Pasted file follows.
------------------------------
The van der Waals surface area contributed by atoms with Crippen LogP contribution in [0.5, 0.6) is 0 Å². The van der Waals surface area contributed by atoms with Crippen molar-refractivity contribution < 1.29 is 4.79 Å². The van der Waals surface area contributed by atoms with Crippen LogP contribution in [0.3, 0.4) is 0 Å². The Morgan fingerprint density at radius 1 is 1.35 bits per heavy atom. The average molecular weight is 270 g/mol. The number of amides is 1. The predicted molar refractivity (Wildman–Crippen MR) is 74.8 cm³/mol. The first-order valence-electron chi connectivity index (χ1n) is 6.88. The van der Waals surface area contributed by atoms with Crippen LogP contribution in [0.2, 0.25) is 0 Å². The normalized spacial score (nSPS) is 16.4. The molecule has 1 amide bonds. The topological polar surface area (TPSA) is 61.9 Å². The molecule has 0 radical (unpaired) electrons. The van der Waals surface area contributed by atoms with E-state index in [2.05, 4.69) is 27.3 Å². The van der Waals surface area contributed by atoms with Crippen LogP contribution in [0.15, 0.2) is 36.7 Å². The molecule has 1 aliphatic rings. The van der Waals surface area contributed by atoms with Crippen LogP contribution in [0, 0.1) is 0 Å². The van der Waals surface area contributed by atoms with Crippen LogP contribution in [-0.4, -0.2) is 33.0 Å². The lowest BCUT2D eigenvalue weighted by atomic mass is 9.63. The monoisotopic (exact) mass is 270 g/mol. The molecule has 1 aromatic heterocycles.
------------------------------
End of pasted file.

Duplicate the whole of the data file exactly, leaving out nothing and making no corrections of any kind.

The van der Waals surface area contributed by atoms with Crippen LogP contribution in [0.5, 0.6) is 0 Å². The van der Waals surface area contributed by atoms with Crippen molar-refractivity contribution < 1.29 is 4.79 Å². The van der Waals surface area contributed by atoms with Crippen LogP contribution in [0.3, 0.4) is 0 Å². The Morgan fingerprint density at radius 1 is 1.35 bits per heavy atom. The average molecular weight is 270 g/mol. The number of amides is 1. The predicted molar refractivity (Wildman–Crippen MR) is 74.8 cm³/mol. The first-order valence-electron chi connectivity index (χ1n) is 6.88. The van der Waals surface area contributed by atoms with Crippen LogP contribution in [0.2, 0.25) is 0 Å². The normalized spacial score (nSPS) is 16.4. The molecule has 1 amide bonds. The topological polar surface area (TPSA) is 61.9 Å². The molecule has 0 radical (unpaired) electrons. The van der Waals surface area contributed by atoms with E-state index in [2.05, 4.69) is 27.3 Å². The van der Waals surface area contributed by atoms with Crippen LogP contribution in [0.15, 0.2) is 36.7 Å². The molecule has 1 aliphatic rings. The van der Waals surface area contributed by atoms with Crippen LogP contribution in [0, 0.1) is 0 Å². The van der Waals surface area contributed by atoms with Crippen LogP contribution in [-0.4, -0.2) is 33.0 Å². The lowest BCUT2D eigenvalue weighted by atomic mass is 9.63. The monoisotopic (exact) mass is 270 g/mol. The molecule has 1 aromatic heterocycles.